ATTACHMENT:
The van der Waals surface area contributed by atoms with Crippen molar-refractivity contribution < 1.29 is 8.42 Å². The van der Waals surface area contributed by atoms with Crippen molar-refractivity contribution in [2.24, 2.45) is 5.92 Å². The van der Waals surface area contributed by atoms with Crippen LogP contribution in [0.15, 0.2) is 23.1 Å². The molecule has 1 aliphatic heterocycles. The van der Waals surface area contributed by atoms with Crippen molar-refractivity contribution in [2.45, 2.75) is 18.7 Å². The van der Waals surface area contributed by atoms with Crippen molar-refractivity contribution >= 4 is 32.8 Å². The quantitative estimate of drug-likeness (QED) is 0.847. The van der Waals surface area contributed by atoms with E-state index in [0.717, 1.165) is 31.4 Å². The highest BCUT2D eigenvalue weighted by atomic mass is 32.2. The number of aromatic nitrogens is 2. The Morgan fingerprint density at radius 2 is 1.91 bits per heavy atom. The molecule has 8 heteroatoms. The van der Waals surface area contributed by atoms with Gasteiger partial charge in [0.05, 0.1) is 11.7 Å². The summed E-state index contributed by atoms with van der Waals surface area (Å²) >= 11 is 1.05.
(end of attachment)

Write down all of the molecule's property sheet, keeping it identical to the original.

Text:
The van der Waals surface area contributed by atoms with Crippen molar-refractivity contribution < 1.29 is 8.42 Å². The van der Waals surface area contributed by atoms with Crippen molar-refractivity contribution in [2.24, 2.45) is 5.92 Å². The van der Waals surface area contributed by atoms with Crippen LogP contribution in [0.15, 0.2) is 23.1 Å². The molecule has 1 aliphatic heterocycles. The van der Waals surface area contributed by atoms with Crippen molar-refractivity contribution in [2.45, 2.75) is 18.7 Å². The van der Waals surface area contributed by atoms with Crippen molar-refractivity contribution >= 4 is 32.8 Å². The quantitative estimate of drug-likeness (QED) is 0.847. The van der Waals surface area contributed by atoms with E-state index in [0.717, 1.165) is 31.4 Å². The highest BCUT2D eigenvalue weighted by atomic mass is 32.2. The number of aromatic nitrogens is 2. The Morgan fingerprint density at radius 2 is 1.91 bits per heavy atom. The molecule has 8 heteroatoms. The van der Waals surface area contributed by atoms with Gasteiger partial charge in [0.05, 0.1) is 11.7 Å². The summed E-state index contributed by atoms with van der Waals surface area (Å²) >= 11 is 1.05.